Peter Moore

Secretary to Dalí implicated in forgery of his works


John Peter Moore, art collector and businessman: born London 1919; married Catherine Perrot; died Port Lligat, Spain 26 December 2005.

The flamboyant businessman Peter Moore made his name, and subsequently became embroiled in scandal, as secretary to the Surrealist painter Salvador Dalí. Moore worked as Dalí's right-hand man for 20 years, accompanied him on his world tours, and became a pivotal figure in his colourful entourage. As Dalí became ill and bedridden, Moore assumed control over the artist's activities, and oversaw the mass production of his works that damaged Dalí's reputation. He was known as "Captain Moore", following service in the Army - when he claimed to have worked with Winston Churchill on secret wartime operations.

Scandal hit in October 2004, when he was convicted of reworking Dalí's 1969 painting The Double Image of Gala, and displaying it in his own gallery as a newly discovered work. The painting, one of many Dalí made of his wife and muse, Gala, had been stolen from New York's Knoedler Gallery in 1974 and the FBI and Interpol hunted for it in vain for years. Radically altered, chopped down and renamed Dalí Painting Gala, the painting was found in 1999 in the art centre that Moore ran jointly with his wife in Port Lligat.

Police seized the painting and searched Moore's home and workshops, where they found 10,000 faked Dalí lithographs. Moore was detained, but released because he was 85. He and his wife Catherine Perrot were convicted of "damaging the moral rights of the author", but a Spanish court took no further action because of Moore's age and his fragile mental state. The couple were instead ordered to pay some £670,000 compensation to the Dalí-Gala Foundation, which cares for the painter's legacy, and to pay for the restoration of the damaged painting.

Born in London of Irish origin, and educated in France, Moore lost his parents in a road accident when he was 14. He remained under the guardianship of a tutor until at 20 he joined the Army and became, he reckoned, a more confident person. After a distinguished wartime career, he left the service in 1946. By the Fifties, he was working in Rome for the British film company London Films under Alexander Korda. He first met Dalí in Rome in 1955. Korda was working on the film Richard III, starring Laurence Olivier, and wanted Dalí to paint a portrait of the actor in the title role to publicise the film. He sent Moore to Dalí to negotiate payment for the work, and the two men hit it off. Moore kept the oil painting for 45 years until the Dalí foundation bought it for $500,000 in 2000.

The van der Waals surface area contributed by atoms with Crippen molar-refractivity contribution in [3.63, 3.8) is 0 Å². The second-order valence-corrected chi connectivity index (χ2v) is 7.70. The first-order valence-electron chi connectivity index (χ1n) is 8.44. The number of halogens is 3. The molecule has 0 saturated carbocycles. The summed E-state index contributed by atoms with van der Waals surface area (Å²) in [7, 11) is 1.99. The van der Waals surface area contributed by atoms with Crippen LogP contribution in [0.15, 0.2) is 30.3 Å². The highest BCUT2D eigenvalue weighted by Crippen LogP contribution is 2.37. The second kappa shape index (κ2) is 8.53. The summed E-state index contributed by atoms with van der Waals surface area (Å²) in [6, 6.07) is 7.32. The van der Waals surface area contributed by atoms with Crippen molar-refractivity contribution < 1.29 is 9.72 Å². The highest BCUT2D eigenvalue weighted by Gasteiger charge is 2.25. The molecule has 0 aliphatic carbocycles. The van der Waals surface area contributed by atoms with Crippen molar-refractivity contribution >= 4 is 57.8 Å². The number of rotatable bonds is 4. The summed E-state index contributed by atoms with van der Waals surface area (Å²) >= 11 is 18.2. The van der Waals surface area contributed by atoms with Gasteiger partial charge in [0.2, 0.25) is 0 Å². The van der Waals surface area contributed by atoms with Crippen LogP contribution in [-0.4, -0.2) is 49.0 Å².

Dalí hired Moore as his full-time personal representative in 1964, and offered him 10 per cent commission on all business generated by the artist's graphic works. The pair launched upon an extravagant and glamorous life style - Moore liked to be photographed petting his tame ocelot - and Moore accumulated an important collection of the artist's works.

According to Dalí's biographer Ian Gibson, Moore felt pressed to earn his 10 per cent by exploiting to the full his talent for rapid business deals. "It was the beginning of a slippery slope, through which Dalí's reputation as an artist declined with alarming rapidity with his own consent," Gibson wrote in The Shameful Life of Salvador Dalí (1997). Moore encouraged Dalí to authorise the mass production of lithographs, some sold as originals. Some carried forged signatures; others were blank sheets signed by Dalí on which lithographs were later printed. A thriving parallel trade in fake Dalí lithographs developed.

Moore insisted the works were genuine, but became embroiled in legal suits over alleged forgeries and unauthorised reproductions. "I have no need to make fakes," he once said. "I have all the original Dalís I could possibly want. This is all the result of envy." He later sold much of his collection. Many of the works were bought by the Dalí foundation; 400 were auctioned in Paris in 2003 for €4.5m.

Gibson, who knew Moore, described him as "great fun", but led astray by Dalí's avarice. "Dalí was cruel and heartless, immersed in his sleazy world, and everyone who ever worked with him got corrupted eventually," said Gibson.

Elizabeth Nash

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